Spectres of Colonialism in Contemporary Art from Denmark
Research output: Contribution to journal › Journal article › Research › peer-review
In the 2000s, postcolonial critique effectively changed the agendas of contemporary art and art history, not least in Denmark where several artists began to engage with the local history of colonialism, the question of Denmark's share in the transatlantic trade in enslaved Africans and chattel slavery, and the continued effects of colonialism on contemporary societies. After outlining such activities on the Danish art scene, this essay focuses on Jeannette Ehlers and Nanna Debois Buhl, two Copenhagen‐based artists who have made the history of the Danish West Indies (now the US Virgin Islands) the topic of several video works. I propose that their perceptions of Danish colonialism and its effects on the islands are very different. Therefore, their works need to be analysed within different frameworks: in Buhl's case, a combined postcolonial and critical whiteness studies perspective; in Ehlers's case, a combined decolonial and postcolonial perspective. Furthermore, a postmigrant perspective is introduced to provide a frame for understanding how closely the critique of (Danish) colonialism ties in with pluralization processes in society at large.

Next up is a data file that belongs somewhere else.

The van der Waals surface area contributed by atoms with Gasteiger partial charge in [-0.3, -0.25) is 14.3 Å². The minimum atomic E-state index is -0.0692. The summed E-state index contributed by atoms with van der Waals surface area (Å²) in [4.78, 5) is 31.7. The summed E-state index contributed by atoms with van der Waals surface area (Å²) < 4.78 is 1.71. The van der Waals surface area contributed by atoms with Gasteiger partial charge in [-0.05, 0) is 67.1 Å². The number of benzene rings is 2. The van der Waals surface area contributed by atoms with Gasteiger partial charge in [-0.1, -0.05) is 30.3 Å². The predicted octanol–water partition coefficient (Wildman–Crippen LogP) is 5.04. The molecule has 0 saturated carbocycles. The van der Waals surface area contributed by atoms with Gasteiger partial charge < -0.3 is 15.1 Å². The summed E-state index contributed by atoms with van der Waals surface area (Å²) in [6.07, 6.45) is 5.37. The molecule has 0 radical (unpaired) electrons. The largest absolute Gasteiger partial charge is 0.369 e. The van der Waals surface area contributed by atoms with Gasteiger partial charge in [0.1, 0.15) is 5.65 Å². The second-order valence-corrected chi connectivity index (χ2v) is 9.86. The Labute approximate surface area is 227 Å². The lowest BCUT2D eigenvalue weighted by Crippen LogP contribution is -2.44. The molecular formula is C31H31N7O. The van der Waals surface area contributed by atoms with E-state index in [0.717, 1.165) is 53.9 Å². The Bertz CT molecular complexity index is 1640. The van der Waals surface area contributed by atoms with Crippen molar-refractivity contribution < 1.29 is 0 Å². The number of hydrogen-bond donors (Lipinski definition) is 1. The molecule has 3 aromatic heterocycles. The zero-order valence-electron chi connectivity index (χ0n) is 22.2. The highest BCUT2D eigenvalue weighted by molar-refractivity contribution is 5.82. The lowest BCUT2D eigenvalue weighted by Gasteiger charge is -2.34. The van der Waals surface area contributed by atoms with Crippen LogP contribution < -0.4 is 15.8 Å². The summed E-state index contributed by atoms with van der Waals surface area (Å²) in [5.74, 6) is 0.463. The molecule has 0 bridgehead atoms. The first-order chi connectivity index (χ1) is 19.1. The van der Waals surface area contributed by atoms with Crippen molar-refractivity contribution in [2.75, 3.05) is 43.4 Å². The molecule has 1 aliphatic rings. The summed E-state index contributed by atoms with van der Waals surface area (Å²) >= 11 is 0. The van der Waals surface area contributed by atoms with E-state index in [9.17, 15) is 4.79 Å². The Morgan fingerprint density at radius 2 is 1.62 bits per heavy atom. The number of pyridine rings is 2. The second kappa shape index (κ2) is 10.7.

|Number of pages||25|
|Publication status||Published - 1 Apr 2020|
- Faculty of Humanities - Contemporary art, Danish colonialism, transcultural entanglements, video art, postcolonialism, postmigration